PI3Kδ inhibitors such as IC87114 have now been shown to reduce the incidence and severity of autoimmune arthritis (Randis et al., 2008), asthma (Lee et al., 2006; Park et al., 2010), experimental autoimmune encephalomyelitis (Haylock-Jacobs et al., 2011), and SLE (Maxwell et al., 2012) in mouse models. Our current work suggests that oral administration of IC87114 opposes the progression of autoimmune diabetes in NOD mice. The ability of PI3Kδ inhibitors to reduce the severity of these inflammatory diseases may be due not only to their actions on innate-like B cells, but also to inhibitory effects on other immune cells that contribute to autoimmune disease (Fung-Leung, 2011). IC87114 inhibits the trafficking of neutrophils into inflamed tissues (Puri et al., 2004) and prevents the activation of mast cells (Ali et al., 2004, 2008). PI3Kδ also plays an important role in TCR-induced T-cell activation (Okkenhaug et al., 2002, 2006) and IC87114 treatment inhibits TCR-induced cytokine production by both naïve and memory human T cells in vitro (Soond et al., 2010). In particular, p110δ signaling is important for IL-17 production by both mouse and human T cells (Park et al., 2010; Soond et al., 2010; Haylock-Jacobs et al., 2011). IL-17-producing TH17 cells have been implicated in a number of autoimmune diseases (Jain et al., 2008; Emamaullee et al., 2009; Crome et al., 2010). Finally, PI3Kδ mediates the TCR-induced downregulation of CD62L (Sinclair et al., 2008), which is required for the trafficking of activated T cells into tissues. The broad spectrum of action against cells that contribute to autoimmune processes, combined with the limited expression of p110δ in non-hematopoietic tissues, suggests that PI3Kδ inhibitors could have an excellent therapeutic index for the treatment of autoimmune diseases.

Providing a further rationale for the use of PI3Kδ inhibitors to treat autoimmune disease is the recent finding that enhanced PI3Kδ activity is associated with autoimmunity in humans (Suarez-Fueyo et al., 2011). PI3Kδ activity is significantly increased compared to normal individuals in T cells from ~70% of SLE patients, and this difference is greatest in patients with active disease. Consistent with a role for PI3K in promoting cell survival, SLE patients exhibit an expanded population of CD4+ memory T cells, as well as defective activation-induced cell death (AICD) of T cells, a defect that can be corrected in vitro by pharmacological inhibition of p110δ with IC87114. AICD normally limits the expansion of activated T cells and terminates immune responses. Defects in AICD, for example in mice or humans with loss-of-function mutations in Fas or FasL, are strongly correlated with autoimmunity. This suggests that excessive activation of PI3Kδ could contribute to the T cell dysregulation associated with SLE. In this case, PI3Kδ inhibitors may be useful for treating SLE, for which there is currently no effective cure or treatment. The basis for the excessive PI3Kδ activity in SLE patients is not known nor is it known whether aberrant PI3Kδ activity is associated with other autoimmune diseases.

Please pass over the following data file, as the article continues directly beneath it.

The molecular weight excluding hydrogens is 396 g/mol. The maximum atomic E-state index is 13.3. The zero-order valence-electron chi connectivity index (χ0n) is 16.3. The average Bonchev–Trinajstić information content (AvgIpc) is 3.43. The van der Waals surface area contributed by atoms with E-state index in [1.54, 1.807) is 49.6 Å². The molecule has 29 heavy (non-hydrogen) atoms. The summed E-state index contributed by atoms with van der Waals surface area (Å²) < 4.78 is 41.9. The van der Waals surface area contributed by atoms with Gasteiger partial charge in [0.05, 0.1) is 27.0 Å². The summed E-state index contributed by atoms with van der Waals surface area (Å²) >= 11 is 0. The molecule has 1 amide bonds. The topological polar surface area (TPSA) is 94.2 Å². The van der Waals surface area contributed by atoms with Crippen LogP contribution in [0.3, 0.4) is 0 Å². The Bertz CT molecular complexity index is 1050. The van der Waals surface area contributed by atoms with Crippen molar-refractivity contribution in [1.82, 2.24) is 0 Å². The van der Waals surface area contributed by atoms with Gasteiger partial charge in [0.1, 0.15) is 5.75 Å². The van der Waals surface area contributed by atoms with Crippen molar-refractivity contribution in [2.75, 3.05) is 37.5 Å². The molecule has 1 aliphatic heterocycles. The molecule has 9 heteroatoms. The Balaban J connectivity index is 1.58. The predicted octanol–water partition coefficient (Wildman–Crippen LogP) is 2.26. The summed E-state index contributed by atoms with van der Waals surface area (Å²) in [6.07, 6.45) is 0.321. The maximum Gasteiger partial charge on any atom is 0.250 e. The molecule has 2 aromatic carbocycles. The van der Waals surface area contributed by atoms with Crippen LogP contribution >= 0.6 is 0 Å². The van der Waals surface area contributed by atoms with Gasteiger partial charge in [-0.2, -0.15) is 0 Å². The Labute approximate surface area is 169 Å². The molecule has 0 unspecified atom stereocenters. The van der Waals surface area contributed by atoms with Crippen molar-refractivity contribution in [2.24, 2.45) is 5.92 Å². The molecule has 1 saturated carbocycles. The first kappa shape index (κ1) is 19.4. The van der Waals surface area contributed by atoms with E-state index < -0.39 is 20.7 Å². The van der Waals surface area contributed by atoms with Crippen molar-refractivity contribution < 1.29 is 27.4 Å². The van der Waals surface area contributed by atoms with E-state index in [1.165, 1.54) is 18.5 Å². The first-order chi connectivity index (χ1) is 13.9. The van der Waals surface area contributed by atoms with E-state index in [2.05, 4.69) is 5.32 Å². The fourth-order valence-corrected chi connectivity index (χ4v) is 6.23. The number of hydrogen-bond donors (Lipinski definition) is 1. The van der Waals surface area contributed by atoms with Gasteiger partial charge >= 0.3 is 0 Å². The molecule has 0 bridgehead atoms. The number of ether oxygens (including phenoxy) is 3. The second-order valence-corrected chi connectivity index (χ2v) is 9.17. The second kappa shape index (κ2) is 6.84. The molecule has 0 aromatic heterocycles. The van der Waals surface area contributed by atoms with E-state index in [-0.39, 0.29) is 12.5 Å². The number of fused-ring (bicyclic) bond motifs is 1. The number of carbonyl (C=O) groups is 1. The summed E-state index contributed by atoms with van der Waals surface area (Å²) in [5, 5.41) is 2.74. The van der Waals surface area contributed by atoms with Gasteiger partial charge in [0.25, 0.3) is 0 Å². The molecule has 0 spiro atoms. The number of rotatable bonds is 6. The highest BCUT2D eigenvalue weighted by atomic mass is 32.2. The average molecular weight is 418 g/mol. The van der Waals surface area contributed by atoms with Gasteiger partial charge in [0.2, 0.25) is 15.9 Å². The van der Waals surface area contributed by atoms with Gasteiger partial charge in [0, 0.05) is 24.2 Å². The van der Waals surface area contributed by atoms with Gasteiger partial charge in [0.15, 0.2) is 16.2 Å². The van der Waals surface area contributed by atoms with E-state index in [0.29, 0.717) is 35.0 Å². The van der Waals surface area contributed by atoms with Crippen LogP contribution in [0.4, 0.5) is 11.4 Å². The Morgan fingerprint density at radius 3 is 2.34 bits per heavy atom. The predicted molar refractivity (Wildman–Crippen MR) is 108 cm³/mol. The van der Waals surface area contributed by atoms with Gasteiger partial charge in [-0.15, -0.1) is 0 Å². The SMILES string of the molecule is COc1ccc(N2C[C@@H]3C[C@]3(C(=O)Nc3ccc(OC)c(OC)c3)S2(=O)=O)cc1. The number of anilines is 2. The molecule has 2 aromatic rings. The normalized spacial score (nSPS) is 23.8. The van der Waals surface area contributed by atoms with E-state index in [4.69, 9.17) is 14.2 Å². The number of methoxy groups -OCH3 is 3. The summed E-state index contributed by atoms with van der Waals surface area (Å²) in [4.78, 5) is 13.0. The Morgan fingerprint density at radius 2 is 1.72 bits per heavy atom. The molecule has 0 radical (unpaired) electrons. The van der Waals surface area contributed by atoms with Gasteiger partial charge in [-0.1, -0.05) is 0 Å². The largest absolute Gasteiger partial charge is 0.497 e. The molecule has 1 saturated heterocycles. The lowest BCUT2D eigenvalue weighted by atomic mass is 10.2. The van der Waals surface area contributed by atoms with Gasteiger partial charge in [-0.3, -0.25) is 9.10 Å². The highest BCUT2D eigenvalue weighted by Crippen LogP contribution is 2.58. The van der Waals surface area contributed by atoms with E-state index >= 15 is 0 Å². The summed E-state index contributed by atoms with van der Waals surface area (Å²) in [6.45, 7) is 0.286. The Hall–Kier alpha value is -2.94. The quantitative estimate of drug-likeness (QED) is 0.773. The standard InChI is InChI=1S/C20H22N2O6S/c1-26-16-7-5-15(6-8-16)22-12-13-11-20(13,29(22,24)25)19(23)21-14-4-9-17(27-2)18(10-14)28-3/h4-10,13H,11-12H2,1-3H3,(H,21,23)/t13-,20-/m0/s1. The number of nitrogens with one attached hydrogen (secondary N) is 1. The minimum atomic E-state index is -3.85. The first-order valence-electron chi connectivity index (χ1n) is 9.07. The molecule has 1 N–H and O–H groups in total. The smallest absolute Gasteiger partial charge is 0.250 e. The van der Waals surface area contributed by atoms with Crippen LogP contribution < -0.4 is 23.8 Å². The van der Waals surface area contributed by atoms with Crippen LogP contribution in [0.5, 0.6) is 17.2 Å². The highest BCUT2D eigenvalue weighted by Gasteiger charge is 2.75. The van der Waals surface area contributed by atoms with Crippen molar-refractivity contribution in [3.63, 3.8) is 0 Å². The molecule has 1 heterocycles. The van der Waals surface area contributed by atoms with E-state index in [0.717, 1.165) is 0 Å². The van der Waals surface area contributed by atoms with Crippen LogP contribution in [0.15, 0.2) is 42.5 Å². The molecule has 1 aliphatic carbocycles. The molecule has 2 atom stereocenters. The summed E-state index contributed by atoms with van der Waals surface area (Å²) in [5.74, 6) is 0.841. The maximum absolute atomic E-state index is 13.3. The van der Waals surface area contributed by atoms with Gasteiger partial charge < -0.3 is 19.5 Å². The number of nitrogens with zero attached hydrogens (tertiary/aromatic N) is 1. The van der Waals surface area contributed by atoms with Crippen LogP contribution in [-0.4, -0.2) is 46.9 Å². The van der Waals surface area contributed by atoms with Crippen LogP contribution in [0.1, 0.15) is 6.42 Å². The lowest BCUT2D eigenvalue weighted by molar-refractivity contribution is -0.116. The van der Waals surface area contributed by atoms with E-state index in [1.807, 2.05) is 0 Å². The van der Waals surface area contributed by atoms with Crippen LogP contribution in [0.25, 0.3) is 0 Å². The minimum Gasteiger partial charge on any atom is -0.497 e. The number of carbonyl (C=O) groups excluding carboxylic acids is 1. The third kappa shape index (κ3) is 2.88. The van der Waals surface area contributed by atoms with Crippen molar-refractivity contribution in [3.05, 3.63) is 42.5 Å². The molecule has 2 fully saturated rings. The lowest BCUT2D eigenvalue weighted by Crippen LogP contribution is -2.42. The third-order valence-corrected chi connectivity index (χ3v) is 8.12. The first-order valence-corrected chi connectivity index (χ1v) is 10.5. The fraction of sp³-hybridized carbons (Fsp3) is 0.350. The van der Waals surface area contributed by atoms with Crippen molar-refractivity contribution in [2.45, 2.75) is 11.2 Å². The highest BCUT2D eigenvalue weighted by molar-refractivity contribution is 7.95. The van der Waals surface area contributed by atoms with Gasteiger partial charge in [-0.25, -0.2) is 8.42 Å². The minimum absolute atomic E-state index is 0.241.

For treating autoimmune diseases, the therapeutic effects of inhibiting PI3Kδ could potentially be enhanced by simultaneously inhibiting PI3Kγ (Rommel et al., 2007). In addition to participating in the activation of T cells through the TCR, PI3Kγ signaling is essential for neutrophils and macrophages to invade tissues and produce inflammatory mediators (Hirsch et al., 2000; Sasaki et al., 2000; Alcazar et al., 2007). Like p110δ, p110γ is expressed mainly in hematopoietic cells, such that selective inhibition of PI3K isoforms containing these catalytic subunits would have limited toxicity on other cell types. Treating mice with the PI3Kγ-selective inhibitor AS605240 can reduce disease incidence and severity in mouse models of rheumatoid arthritis, SLE, and type 1 diabetes (Barber et al., 2005; Camps et al., 2005; Azzi et al., 2012), implicating PI3Kγ in these disease processes and suggesting that PI3Kγ, like PI3Kδ, is a good therapeutic target for treating autoimmune diseases. Abdi and colleagues (Azzi et al., 2012) provided several mechanistic insights into how inhibition of PI3Kγ may prevent the progression of autoimmune diabetes in NOD mice. Both in vitro and in vivo studies showed that AS605240 inhibited the expansion and effector functions (e.g., cytokine production) of autoreactive CD4+ T cells while expanding the number of regulatory T cells (Tregs), consistent with previous findings that PI3K inhibition causes T cells to become Tregs instead of T-effector cells (Haxhinasto et al., 2008; Sauer et al., 2008) This shift in the Teff/Treg balance toward a more immunoregulatory or immunosuppressive state correlated with a delayed onset of diabetes in NOD mice. Importantly, similar to our preliminary findings with the PI3Kδ inhibitor IC87114, treating NOD mice with the PI3Kγ inhibitor when they first exhibited elevated blood glucose levels provided sustained protection from progression to overt diabetes in a number of animals (Azzi et al., 2012). These findings suggest that combined inhibition of PI3Kγ and PI3Kδ could have even greater efficacy in preventing diabetes progression. Recently described dual inhibitors of PI3Kγ and PI3Kδ (Williams et al., 2010) could therefore hold substantial promise as a therapeutic approach for preventing disease progression in patients with early-stage type 1 diabetes and perhaps other chronic autoimmune inflammatory diseases. However dual inhibition of PI3Kγ and PI3Kδ may need to be carefully titrated, as loss of both PI3Kγ and PI3Kδ activity in mice is associated with a shift in the Th2/Th1 balance that leads to eosinophil-mediated multi-organ inflammation (Ji et al., 2007).